When you're pregnant, you have lots of questions. Our week-by-week pregnancy guide is packed with lots of useful information. From what's happening inside your body, to how your baby is developing, and tips and advice on having a healthy pregnancy – this is your one-stop pregnancy guide!
Our week-by-week pregnancy guide is full of essential information. From staying fit in pregnancy to advice on your maternity rights, you'll find it all here.
Hopefully you are starting to feel less tired and sick now. As your energy levels return, your appetite might too. Remember, your baby does not need any extra calories at this point. Too much weight gain in pregnancy is not good for you or the baby. If you get hungry between meals try sticking to healthy snacks.
What's happening in my body?
The placenta is full of blood and pumps out nutrients, oxygen and hormones, while removing waste products such as carbon dioxide. The placenta is firmly attached to your womb and links up with your baby through the umbilical cord.
Your blood and the baby's blood come into close contact in the placenta, but they do not mix. That's because you might be different blood groups, and mixing them up could be dangerous.
Remember to talk
Relationships can come under strain when you're pregnant, due to all kinds of worries. Talk about your feelings and speak to your doctor or midwife if you feel like you're not coping. Tommy's has advice on relationships and pregnancy.
You may notice some yellow stains in your bra – this is probably colostrum, which is the first milk you will produce. Ask the doctor or midwife to have a look if you're worried about any changes.
2nd trimester pregnancy symptoms (at 14 weeks)
You may still be experiencing pregnancy symptoms including:
swollen and bleeding gums (read about gum health in week 13)
pains on the side of your belly, caused by your expanding womb (known as 'round ligament pains')
feeling bloated (read how to cope with bloating on week 10's page)
constipation (read how to deal with constipation on week 16's page)
indigestion and heartburn (read about how to treat indigestion and heartburn on week 25's page)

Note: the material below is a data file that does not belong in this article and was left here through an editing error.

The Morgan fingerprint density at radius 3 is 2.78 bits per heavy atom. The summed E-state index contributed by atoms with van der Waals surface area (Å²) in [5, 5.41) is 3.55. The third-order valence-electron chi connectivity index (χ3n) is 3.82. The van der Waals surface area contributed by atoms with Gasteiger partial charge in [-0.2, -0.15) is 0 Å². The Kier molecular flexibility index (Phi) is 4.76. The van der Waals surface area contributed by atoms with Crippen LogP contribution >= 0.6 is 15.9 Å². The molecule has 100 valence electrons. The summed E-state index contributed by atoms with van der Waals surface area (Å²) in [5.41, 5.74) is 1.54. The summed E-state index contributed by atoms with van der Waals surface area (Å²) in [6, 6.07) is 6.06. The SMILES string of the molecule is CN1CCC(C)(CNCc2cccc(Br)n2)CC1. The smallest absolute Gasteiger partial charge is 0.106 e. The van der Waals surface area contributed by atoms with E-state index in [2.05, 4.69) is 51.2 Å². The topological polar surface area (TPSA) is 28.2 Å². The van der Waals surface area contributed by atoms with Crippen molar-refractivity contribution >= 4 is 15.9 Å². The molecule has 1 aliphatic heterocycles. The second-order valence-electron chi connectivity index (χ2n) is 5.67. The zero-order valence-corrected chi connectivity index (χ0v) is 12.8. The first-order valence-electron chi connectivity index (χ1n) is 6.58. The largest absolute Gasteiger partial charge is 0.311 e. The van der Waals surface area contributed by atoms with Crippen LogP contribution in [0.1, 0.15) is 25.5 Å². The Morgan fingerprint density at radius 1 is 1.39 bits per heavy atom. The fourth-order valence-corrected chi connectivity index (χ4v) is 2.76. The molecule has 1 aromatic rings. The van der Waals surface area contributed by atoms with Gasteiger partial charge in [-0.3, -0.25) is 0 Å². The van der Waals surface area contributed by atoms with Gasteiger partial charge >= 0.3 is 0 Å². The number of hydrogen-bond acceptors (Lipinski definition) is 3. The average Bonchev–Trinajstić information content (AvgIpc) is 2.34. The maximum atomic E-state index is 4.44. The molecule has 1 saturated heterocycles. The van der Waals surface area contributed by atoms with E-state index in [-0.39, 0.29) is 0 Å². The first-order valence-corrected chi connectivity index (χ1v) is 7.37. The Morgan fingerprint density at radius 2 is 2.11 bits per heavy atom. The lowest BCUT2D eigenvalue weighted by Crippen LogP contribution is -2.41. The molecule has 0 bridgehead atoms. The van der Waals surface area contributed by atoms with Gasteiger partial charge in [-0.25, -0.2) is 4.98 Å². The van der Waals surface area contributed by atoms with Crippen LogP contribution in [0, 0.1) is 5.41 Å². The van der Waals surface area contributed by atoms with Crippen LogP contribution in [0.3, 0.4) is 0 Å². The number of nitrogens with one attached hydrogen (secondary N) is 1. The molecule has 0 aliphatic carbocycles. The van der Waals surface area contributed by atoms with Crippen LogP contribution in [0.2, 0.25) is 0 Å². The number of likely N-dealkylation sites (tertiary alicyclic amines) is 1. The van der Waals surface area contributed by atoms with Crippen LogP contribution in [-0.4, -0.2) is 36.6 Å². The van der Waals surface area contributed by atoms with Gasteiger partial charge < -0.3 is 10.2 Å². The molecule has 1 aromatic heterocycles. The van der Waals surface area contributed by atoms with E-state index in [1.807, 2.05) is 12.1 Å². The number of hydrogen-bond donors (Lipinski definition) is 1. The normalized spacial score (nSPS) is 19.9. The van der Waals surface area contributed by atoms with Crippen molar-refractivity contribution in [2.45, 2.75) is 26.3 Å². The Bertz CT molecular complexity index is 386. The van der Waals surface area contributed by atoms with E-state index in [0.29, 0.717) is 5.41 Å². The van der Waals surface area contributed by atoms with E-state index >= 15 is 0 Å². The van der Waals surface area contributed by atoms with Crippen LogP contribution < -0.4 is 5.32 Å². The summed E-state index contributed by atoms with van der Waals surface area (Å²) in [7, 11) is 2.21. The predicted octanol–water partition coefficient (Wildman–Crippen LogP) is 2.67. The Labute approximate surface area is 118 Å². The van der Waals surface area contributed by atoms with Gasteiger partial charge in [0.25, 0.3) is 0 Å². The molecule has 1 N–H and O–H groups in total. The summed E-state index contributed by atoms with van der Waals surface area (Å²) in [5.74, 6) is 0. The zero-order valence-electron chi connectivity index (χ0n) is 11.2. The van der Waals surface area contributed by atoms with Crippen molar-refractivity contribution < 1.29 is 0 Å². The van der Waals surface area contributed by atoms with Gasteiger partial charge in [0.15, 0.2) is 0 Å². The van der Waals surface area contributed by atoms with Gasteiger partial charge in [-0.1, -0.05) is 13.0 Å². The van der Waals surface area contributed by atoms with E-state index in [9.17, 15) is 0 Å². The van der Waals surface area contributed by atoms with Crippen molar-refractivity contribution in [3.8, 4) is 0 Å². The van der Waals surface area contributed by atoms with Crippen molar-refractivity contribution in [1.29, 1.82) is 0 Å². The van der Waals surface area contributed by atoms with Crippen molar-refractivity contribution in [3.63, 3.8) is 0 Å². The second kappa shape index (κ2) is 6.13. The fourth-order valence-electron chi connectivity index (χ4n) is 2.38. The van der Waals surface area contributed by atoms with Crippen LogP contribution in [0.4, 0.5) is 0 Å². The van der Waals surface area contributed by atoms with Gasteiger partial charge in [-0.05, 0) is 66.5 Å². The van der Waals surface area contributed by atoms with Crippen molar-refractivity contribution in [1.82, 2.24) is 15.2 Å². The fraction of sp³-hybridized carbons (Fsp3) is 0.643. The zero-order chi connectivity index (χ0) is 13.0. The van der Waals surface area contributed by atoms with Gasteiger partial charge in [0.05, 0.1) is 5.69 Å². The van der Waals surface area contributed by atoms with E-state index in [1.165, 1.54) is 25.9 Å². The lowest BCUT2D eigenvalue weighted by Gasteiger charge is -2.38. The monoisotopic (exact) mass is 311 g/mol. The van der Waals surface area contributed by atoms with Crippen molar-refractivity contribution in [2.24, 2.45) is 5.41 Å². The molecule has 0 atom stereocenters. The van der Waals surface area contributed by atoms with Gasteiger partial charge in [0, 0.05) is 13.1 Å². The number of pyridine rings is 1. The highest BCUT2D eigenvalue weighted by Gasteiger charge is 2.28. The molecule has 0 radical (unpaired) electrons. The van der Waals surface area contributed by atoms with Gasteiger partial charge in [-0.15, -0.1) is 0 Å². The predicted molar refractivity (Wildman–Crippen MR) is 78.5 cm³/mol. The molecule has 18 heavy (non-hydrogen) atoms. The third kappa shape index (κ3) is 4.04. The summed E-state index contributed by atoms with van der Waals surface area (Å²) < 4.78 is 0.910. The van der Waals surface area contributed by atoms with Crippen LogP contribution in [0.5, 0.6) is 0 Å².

swollen hands and feet
vaginal infections (read about vaginal infections in week 15
darkened skin on your face or brown patches – this is known as chloasma or the 'mask of pregnancy'
greasier, spotty skin
thicker and shinier hair
You may also experience symptoms from earlier weeks, such as:
morning sickness (see week 6 for morning sickness advice
weird pregnancy cravings)
a heightened sense of smell
mood swings (read about dealing with mood swings on week 8's page)
a white milky pregnancy discharge from your vagina and light spotting (seek medical advice for any bleeding)
Read Tommy's guide to common pregnancy symptoms.
What does my baby look like?
Your baby, or foetus, is around 8.5cm long from head to bottom, which is the size of a kiwi fruit. The head is getting rounder and more in proportion with the rest of the body. Your baby is kicking around, but you probably won't feel it yet. However, your midwife might be able to hear the heartbeat, using a handheld monitor placed on your tummy.
Inside you, your baby is doing something quite miraculous – having a wee! Small amounts of the amniotic fluid are swallowed by the baby and pass into the stomach. The kidneys then kick in and the fluid is passed back out again as urine.
Many women will tell their employer after they've had their first pregnancy scan at around 12 weeks. Once you tell your employer, you have maternity rights and can attend antenatal appointments during paid work time. You can also ask for a risk assessment of your workplace to ensure that you're working in a safe environment.
It's a good time to tone up your pelvic floor muscles. Gentle exercises can help to prevent leakage when you laugh, sneeze, cough or jump. Get the muscles going by pretending that you're having a wee and then stop the 'urine' in midflow. Visit Tommy's for more ideas about pelvic floor exercises.